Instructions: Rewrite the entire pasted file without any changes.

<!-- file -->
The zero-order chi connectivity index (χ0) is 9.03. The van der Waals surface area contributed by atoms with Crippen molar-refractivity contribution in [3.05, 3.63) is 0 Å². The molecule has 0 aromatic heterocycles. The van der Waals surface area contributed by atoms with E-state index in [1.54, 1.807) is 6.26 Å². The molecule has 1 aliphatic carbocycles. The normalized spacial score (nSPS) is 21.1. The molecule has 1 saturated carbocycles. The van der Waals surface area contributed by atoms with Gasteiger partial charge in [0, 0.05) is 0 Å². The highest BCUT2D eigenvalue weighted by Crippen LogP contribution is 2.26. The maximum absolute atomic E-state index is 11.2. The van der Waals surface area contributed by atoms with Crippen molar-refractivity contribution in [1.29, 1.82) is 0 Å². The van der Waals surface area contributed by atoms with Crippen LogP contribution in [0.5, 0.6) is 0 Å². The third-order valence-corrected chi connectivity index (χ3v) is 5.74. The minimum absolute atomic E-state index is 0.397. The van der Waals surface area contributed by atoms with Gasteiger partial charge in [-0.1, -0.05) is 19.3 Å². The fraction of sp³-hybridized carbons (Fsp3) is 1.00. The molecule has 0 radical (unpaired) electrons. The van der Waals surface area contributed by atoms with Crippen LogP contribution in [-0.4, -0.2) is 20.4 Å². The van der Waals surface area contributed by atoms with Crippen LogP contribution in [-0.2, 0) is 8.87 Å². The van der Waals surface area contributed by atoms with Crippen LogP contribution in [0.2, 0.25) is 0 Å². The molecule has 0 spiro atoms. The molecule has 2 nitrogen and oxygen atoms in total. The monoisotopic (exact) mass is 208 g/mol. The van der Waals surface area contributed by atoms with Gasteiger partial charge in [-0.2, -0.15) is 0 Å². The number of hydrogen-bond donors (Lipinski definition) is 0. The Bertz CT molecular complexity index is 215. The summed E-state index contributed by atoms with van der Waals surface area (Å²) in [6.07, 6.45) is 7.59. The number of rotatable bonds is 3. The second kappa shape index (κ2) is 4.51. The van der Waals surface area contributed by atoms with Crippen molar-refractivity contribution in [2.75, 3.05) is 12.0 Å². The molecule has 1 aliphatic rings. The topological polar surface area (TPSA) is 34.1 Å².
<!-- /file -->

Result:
The zero-order chi connectivity index (χ0) is 9.03. The van der Waals surface area contributed by atoms with Crippen molar-refractivity contribution in [3.05, 3.63) is 0 Å². The molecule has 0 aromatic heterocycles. The van der Waals surface area contributed by atoms with E-state index in [1.54, 1.807) is 6.26 Å². The molecule has 1 aliphatic carbocycles. The normalized spacial score (nSPS) is 21.1. The molecule has 1 saturated carbocycles. The van der Waals surface area contributed by atoms with Gasteiger partial charge in [0, 0.05) is 0 Å². The highest BCUT2D eigenvalue weighted by Crippen LogP contribution is 2.26. The maximum absolute atomic E-state index is 11.2. The van der Waals surface area contributed by atoms with Crippen molar-refractivity contribution in [1.29, 1.82) is 0 Å². The van der Waals surface area contributed by atoms with Crippen LogP contribution in [0.5, 0.6) is 0 Å². The third-order valence-corrected chi connectivity index (χ3v) is 5.74. The minimum absolute atomic E-state index is 0.397. The van der Waals surface area contributed by atoms with Gasteiger partial charge in [-0.1, -0.05) is 19.3 Å². The fraction of sp³-hybridized carbons (Fsp3) is 1.00. The molecule has 0 radical (unpaired) electrons. The van der Waals surface area contributed by atoms with Crippen LogP contribution in [-0.4, -0.2) is 20.4 Å². The van der Waals surface area contributed by atoms with Crippen LogP contribution in [-0.2, 0) is 8.87 Å². The van der Waals surface area contributed by atoms with Crippen LogP contribution in [0.2, 0.25) is 0 Å². The molecule has 0 spiro atoms. The molecule has 2 nitrogen and oxygen atoms in total. The monoisotopic (exact) mass is 208 g/mol. The van der Waals surface area contributed by atoms with Gasteiger partial charge in [-0.2, -0.15) is 0 Å². The number of hydrogen-bond donors (Lipinski definition) is 0. The Bertz CT molecular complexity index is 215. The summed E-state index contributed by atoms with van der Waals surface area (Å²) in [6.07, 6.45) is 7.59. The number of rotatable bonds is 3. The second kappa shape index (κ2) is 4.51. The van der Waals surface area contributed by atoms with Crippen molar-refractivity contribution in [2.75, 3.05) is 12.0 Å². The molecule has 1 aliphatic rings. The topological polar surface area (TPSA) is 34.1 Å².